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I am building an Android application which logs the degrees of the compass of the device into a file. There are two methods the get this degrees:

Method 1:

SensorManager mSensorManager = (SensorManager) getSystemService(SENSOR_SERVICE);
Sensor orientationSensor = mSensorManager.getDefaultSensor(Sensor.TYPE_ORIENTATION);
mSensorManager.registerListener(this, orientationSensor, SensorManager.SENSOR_DELAY_NORMAL);


public void onSensorChanged(SensorEvent event) {
    float azimuthInDegrees = event.values[0]
}

Method 2:

SensorManager mSensorManager = (SensorManager) getSystemService(SENSOR_SERVICE);
Sensor accelerometer = mSensorManager.getDefaultSensor(Sensor.TYPE_ACCELEROMETER);
Sensor magnetometer = mSensorManager.getDefaultSensor(Sensor.TYPE_MAGNETIC_FIELD);
mSensorManager.registerListener(this, accelerometer, SensorManager.SENSOR_DELAY_NORMAL);
mSensorManager.registerListener(this, magnetometer, SensorManager.SENSOR_DELAY_NORMAL);

float[] mGravity;
float[] mGeomagnetic;

public void onSensorChanged(SensorEvent event) {
    if (event.sensor.getType() == Sensor.TYPE_ACCELEROMETER) {
       mGravity = event.values;
    }


    if (event.sensor.getType() == Sensor.TYPE_MAGNETIC_FIELD) {
        mGeomagnetic = event.values;
    }

    if (mGravity != null && mGeomagnetic != null) {
        float R[] = new float[9];
        float I[] = new float[9];
        boolean success = SensorManager.getRotationMatrix(R, I, mGravity, mGeomagnetic);
        if (success) {
            float orientation[] = new float[3];
            SensorManager.getOrientation(R, orientation);   

            float azimuthInDegress = ((float) Math.toDegrees(orientation[0]) + 360) % 360;
        }
    }
}

I tried out both methods by placing my device in the North direction (which is around 360 degrees):

Method 1 returns perfect results but unfortunately this method is deprecated:

  • 359.6567
  • 359.5034
  • 359.859
  • 359.76212
  • 359.8878
  • 359.87048
  • 359.8356
  • 359.80356
  • 359.81192
  • 359.7671
  • 359.84668
  • 359.88528

Method 2 also returns good results but sometimes (randomly) it returns an incorrect degree:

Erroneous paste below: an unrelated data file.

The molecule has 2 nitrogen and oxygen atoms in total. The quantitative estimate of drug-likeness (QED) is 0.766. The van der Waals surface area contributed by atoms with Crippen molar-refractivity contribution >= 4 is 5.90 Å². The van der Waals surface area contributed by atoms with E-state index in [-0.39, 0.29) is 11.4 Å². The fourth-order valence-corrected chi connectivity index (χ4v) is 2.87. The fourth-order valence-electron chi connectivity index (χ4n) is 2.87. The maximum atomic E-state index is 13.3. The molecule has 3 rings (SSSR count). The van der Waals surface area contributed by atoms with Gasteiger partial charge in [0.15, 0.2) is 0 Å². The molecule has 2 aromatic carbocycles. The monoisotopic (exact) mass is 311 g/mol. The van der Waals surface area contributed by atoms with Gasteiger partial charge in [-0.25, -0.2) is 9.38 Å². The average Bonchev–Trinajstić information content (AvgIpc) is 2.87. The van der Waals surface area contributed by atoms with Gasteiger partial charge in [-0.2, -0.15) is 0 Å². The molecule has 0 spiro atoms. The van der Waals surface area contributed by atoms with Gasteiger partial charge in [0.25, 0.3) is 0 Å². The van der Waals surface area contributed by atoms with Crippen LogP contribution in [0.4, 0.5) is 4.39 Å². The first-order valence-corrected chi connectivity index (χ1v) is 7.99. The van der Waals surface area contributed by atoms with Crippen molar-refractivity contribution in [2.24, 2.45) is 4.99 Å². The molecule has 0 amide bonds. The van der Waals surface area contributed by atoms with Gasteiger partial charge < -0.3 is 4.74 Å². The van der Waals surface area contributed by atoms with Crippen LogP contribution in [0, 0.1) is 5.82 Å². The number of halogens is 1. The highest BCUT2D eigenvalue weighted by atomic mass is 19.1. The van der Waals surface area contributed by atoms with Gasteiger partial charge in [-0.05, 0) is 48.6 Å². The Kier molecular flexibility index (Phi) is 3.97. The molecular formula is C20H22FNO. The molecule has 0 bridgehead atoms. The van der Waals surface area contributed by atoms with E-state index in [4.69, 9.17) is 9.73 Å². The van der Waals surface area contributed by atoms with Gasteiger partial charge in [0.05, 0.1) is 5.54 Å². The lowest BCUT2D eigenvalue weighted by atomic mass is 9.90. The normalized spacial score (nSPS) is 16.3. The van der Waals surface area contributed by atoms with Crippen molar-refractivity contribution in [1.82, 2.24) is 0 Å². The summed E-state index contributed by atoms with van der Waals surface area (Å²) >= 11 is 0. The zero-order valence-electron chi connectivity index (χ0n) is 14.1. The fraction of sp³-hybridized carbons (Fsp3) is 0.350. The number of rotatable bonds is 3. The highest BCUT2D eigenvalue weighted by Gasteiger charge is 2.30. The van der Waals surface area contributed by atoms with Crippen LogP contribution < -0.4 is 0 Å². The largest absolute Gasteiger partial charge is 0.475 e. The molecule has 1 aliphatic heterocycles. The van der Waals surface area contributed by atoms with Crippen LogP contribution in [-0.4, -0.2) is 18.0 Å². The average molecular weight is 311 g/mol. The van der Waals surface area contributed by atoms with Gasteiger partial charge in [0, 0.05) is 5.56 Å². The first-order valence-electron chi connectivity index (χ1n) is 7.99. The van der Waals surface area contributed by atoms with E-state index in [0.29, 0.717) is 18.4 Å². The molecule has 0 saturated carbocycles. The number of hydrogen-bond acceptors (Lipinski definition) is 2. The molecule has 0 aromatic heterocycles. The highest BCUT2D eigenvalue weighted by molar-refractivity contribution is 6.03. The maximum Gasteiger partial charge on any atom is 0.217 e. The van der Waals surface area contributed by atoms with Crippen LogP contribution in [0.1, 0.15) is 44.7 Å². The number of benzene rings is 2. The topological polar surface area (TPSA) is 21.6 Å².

• 359.91495
  • 359.83652
  • 263.67697
  • 359.67993
  • 359.70038
  • 359.688
  • 359.71155
  • 359.70276
  • 359.6984
  • 359.6429
  • 270.6323
  • 359.62302
  • 359.49954
  • 359.44757
  • 359.47803
  • 359.4947
  • 359.39572

As you can see, some incorrect degrees are randomly returned with the second method. The device is calibrated and I think that the problem is with the second method as the first method returns perfect results. Can you guys help me out?

share|improve this question
    
what position is the device when you get these result. for example holding the device straight up – Hoan Nguyen Mar 25 '13 at 18:59
    
I'm holding it in my hand. Almost flat – user1135357 Mar 25 '13 at 19:02
    
Just change ? = event.values to event.values.clone() for now and see if you still get the same behavior. – Hoan Nguyen Mar 25 '13 at 19:07
    
Wow man, that worked. Why is that so? – user1135357 Mar 25 '13 at 19:21
    
because if you set mGravity = event.values, you set mGravity to a pointer, the value at the address the pointer point to can change. – Hoan Nguyen Mar 25 '13 at 19:24
up vote 3 down vote accepted

The problem is in the assigment of mGravity and mGeomagnetic it should be event.values.clone(). mGravity has class scope but, by using mGravity = event.values, you assign its value to a value in an address that has method scope. So as soon as onSensorChanged is called again and it is magnetic type, the mGravity is now pointing to a variable which no longer exists and thus can have any value.

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